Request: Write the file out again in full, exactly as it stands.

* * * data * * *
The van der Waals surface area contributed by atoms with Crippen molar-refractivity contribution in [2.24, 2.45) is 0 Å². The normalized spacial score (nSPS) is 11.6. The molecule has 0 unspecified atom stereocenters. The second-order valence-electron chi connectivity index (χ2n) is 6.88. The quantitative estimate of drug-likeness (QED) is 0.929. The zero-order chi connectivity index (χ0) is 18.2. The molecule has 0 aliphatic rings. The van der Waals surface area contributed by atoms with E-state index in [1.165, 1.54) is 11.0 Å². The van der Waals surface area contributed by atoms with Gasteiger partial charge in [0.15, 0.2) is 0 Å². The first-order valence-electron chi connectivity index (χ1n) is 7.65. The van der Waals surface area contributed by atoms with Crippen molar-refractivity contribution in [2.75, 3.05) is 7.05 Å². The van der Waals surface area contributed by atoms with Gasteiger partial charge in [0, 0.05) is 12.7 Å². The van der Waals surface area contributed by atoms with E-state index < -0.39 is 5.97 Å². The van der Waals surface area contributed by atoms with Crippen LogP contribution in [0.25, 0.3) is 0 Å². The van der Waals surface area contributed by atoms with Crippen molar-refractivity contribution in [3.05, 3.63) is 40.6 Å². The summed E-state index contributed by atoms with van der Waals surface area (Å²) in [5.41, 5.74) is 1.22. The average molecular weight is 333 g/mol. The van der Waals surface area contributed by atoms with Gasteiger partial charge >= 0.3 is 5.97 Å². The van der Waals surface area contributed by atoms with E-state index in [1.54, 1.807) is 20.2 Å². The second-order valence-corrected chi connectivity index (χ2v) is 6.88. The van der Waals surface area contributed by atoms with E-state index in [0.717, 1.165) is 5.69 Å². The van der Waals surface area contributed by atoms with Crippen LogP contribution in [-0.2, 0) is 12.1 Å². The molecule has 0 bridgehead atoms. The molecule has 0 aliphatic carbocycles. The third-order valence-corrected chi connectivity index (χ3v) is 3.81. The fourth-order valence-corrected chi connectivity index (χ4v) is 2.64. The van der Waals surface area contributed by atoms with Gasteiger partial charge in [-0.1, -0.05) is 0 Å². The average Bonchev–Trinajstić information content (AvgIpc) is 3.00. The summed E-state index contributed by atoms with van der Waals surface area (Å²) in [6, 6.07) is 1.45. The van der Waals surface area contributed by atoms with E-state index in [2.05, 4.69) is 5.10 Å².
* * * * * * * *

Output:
The van der Waals surface area contributed by atoms with Crippen molar-refractivity contribution in [2.24, 2.45) is 0 Å². The normalized spacial score (nSPS) is 11.6. The molecule has 0 unspecified atom stereocenters. The second-order valence-electron chi connectivity index (χ2n) is 6.88. The quantitative estimate of drug-likeness (QED) is 0.929. The zero-order chi connectivity index (χ0) is 18.2. The molecule has 0 aliphatic rings. The van der Waals surface area contributed by atoms with E-state index in [1.165, 1.54) is 11.0 Å². The van der Waals surface area contributed by atoms with Gasteiger partial charge in [0.15, 0.2) is 0 Å². The first-order valence-electron chi connectivity index (χ1n) is 7.65. The van der Waals surface area contributed by atoms with Crippen molar-refractivity contribution in [2.75, 3.05) is 7.05 Å². The van der Waals surface area contributed by atoms with Gasteiger partial charge in [0, 0.05) is 12.7 Å². The van der Waals surface area contributed by atoms with E-state index < -0.39 is 5.97 Å². The van der Waals surface area contributed by atoms with Crippen LogP contribution in [0.25, 0.3) is 0 Å². The van der Waals surface area contributed by atoms with Crippen molar-refractivity contribution in [3.05, 3.63) is 40.6 Å². The summed E-state index contributed by atoms with van der Waals surface area (Å²) in [5.41, 5.74) is 1.22. The average molecular weight is 333 g/mol. The van der Waals surface area contributed by atoms with Gasteiger partial charge >= 0.3 is 5.97 Å². The van der Waals surface area contributed by atoms with E-state index in [1.54, 1.807) is 20.2 Å². The second-order valence-corrected chi connectivity index (χ2v) is 6.88. The van der Waals surface area contributed by atoms with E-state index in [0.717, 1.165) is 5.69 Å². The van der Waals surface area contributed by atoms with Crippen LogP contribution in [-0.2, 0) is 12.1 Å². The molecule has 0 bridgehead atoms. The molecule has 0 aliphatic carbocycles. The third-order valence-corrected chi connectivity index (χ3v) is 3.81. The fourth-order valence-corrected chi connectivity index (χ4v) is 2.64. The van der Waals surface area contributed by atoms with Gasteiger partial charge in [-0.1, -0.05) is 0 Å². The average Bonchev–Trinajstić information content (AvgIpc) is 3.00. The summed E-state index contributed by atoms with van der Waals surface area (Å²) in [6, 6.07) is 1.45. The van der Waals surface area contributed by atoms with E-state index in [2.05, 4.69) is 5.10 Å².